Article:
Notes Towards Affect Engines
Notes Towards Affect Engines
Wed, 02/07/2008 - 10:48 — Adrian
Miles, Adrian. "Notes Towards Affect Engines." International Association of Philosophy and Literature. Melbourne, July 2008.
Contemporary theory in its approach to digital media has largely relied upon traditional notions of story and narrative to understand the similarities and differences afforded by digital media. While this work has been invaluable it has emphasised the ways in which things like hypertext may, or may not be, story like and so has examined the new roles of the reader (Douglas 1994; Douglas 2000), and the implications for multilinearity for story sense. (Bolter 1991; Joyce 1995; Joyce 1995; Joyce 1995; Aarseth 1997; Gaggi 1997; Bernstein 1998; Dovey 2002; Landow 2006) However, emerging dominant digital forms juxtapose highly local content and practices with system wide and global combinatory systems.
Traditional approaches which retain assumptions of media as narratively informed run the risk of misreading or ‘missing’ what is peculiar to the possibilities of these digital systems where there are an enormous number of discursive forms available which probably fall outside of what we would ordinarily identify as the subject of the literary or narratological.(Eskelinen 2001; Eskelinen 2004) Many of these forms, while clearly story like (for example blogs) also move away from the regimes of representational narratives, whether fiction or non fiction, and produce work that could be characterised as ambient. For example, a video sharing site such as YouTube, while consisting of millions of micro narratives in the form of televisual fragments, only has the possibility of coherence in any formal narratological sense through theoretical sleight of hand, however is much more amenable to theorisation when considered as an ambient form. When considered in this light it is clear that much contemporary online systems are in fact systems for the production of ambient narrative, and as a consequence are moving away from representative narrative (stories about things) towards affective assemblages — systems for the production, distribution and participation of affects.
Remix Theory is an online resource by Eduardo Navas that offers some of his research on Remix.
Navas focuses on Remix itself as opposed to Remix Culture. In this site you will find a brief definition of Remix, which is examined more extensively in essays that will be added to this website as they become available.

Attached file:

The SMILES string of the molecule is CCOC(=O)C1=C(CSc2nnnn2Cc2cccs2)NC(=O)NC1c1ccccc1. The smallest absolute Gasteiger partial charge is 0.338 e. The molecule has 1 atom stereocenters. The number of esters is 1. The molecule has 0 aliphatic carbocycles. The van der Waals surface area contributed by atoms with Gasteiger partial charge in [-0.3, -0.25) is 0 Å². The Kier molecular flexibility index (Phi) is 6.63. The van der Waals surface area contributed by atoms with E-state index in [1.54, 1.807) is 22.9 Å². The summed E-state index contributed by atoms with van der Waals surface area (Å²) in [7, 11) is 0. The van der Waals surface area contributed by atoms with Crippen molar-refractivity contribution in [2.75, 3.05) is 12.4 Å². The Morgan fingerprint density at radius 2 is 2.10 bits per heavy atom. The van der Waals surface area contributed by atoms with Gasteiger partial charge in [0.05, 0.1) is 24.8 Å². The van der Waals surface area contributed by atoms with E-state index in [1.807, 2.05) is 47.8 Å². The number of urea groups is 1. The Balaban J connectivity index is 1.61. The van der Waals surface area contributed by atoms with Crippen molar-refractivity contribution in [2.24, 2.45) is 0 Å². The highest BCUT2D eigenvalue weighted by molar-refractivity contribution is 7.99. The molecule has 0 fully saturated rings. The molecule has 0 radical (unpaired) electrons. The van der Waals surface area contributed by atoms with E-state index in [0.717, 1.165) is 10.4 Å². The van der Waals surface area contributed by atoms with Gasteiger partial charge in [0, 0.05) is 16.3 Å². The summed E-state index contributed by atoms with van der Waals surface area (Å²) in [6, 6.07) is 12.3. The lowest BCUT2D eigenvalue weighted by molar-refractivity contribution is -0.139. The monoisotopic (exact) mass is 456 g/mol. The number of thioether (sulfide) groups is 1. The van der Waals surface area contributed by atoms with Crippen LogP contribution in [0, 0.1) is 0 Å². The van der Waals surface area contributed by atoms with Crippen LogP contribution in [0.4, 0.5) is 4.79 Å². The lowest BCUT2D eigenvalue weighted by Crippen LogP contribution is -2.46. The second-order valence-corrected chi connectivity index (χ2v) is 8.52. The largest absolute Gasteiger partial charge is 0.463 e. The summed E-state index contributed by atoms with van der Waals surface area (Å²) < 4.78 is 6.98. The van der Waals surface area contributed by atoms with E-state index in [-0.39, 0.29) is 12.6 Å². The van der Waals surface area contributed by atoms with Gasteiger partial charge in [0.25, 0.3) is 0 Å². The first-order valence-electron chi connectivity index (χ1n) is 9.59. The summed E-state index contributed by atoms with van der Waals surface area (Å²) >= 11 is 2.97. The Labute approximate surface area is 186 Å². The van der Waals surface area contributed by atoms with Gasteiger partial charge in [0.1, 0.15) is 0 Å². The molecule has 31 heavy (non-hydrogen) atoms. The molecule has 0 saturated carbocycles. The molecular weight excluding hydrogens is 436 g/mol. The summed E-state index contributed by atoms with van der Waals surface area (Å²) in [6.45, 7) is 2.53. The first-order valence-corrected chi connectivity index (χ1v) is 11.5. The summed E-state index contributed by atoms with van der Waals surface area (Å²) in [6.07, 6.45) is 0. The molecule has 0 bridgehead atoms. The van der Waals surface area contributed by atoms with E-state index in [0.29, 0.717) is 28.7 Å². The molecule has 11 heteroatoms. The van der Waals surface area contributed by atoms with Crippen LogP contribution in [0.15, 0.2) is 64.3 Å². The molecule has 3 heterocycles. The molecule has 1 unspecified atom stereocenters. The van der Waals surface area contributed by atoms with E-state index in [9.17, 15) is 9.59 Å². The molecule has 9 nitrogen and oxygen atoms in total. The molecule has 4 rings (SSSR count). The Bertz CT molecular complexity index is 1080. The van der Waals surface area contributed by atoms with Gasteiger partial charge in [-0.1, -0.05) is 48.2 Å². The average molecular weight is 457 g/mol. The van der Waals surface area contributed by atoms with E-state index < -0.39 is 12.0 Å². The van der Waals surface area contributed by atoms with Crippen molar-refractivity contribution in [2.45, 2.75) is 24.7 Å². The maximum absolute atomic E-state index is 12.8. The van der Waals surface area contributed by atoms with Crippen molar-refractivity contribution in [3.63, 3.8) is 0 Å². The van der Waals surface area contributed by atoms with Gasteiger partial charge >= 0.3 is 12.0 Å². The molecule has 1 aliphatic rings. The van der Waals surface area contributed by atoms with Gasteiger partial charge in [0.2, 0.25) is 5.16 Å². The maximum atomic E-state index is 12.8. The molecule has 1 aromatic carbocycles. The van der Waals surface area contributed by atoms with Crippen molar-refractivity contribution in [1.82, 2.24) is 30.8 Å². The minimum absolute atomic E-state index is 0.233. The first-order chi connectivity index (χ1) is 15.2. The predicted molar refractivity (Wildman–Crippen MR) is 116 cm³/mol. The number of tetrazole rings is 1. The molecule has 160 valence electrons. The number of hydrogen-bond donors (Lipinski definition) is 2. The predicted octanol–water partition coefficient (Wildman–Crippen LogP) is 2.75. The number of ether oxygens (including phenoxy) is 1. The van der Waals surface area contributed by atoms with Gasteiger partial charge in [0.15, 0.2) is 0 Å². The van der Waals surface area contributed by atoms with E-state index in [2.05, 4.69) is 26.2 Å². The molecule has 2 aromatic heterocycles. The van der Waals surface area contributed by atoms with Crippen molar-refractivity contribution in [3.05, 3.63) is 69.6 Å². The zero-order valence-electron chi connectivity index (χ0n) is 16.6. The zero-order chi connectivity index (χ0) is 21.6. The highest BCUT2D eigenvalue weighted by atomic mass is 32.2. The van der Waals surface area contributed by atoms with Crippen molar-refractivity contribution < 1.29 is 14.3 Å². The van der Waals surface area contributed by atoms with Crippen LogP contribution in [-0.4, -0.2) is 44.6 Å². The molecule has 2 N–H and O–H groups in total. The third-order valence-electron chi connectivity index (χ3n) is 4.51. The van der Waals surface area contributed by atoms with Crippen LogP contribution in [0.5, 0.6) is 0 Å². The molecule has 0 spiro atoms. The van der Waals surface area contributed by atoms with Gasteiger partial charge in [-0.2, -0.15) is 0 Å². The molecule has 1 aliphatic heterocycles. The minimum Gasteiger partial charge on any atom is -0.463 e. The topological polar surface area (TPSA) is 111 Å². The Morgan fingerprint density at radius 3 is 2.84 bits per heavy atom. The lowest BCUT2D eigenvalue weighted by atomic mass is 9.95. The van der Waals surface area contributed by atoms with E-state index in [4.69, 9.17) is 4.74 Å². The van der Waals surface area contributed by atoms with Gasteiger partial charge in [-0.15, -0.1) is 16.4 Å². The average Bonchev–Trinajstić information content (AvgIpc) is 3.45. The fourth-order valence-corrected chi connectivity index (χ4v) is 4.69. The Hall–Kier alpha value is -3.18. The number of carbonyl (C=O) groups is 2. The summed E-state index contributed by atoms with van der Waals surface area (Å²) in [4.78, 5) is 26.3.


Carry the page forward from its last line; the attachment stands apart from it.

Remix Theory is not meant to function on a daily basis. It is a resource updated periodically, according to the flow of research. It does not focus on the latest information, but on relevant material to the history of Remix, some which may have been published years ago. The site contains material that is obtained from other online sources, with the proper reference. The content of the site consists of reviews, articles, projects and images relevant to Remix. The site also features texts and projects by Eduardo Navas.
Remix Theory is designed to move towards a remix of itself, by recombining much of the material that is archived to put to test the possibilities of Remix. This will become transparent as the database grows, and specific projects are developed. The site is designed to host, archive and promote projects which explore the current possibilities of Remix online and offline; it is prepared to become a repository of collaborations with different people and institutions.
To learn more about the interdisciplinary practice of Eduardo Navas, Please visit http://navasse.net
Reconstructing Mayakovsky: a novel of the future
The site employs a Futurist/Dada aesthetic that privileges “found” media objects, readymade open source code and thought experiments over technological wizardry. As readers discover Mayakovsky’s page-turning biography (prison at age 15, a lifelong affair with his editor’s wife, fame, revolution, suicide, and posthumous resurrection by Joseph Stalin), they also explore their own fears and fantasies about the uncertain future.
Gigantic is a new magazine of short prose, dialogues and art founded by Ann DeWitt, Rozalia Jovanovic, Lincoln Michel and James Yeh. This is our blog. Check out our ongoing fragments posts for a sense of Gigantic's aesthetic.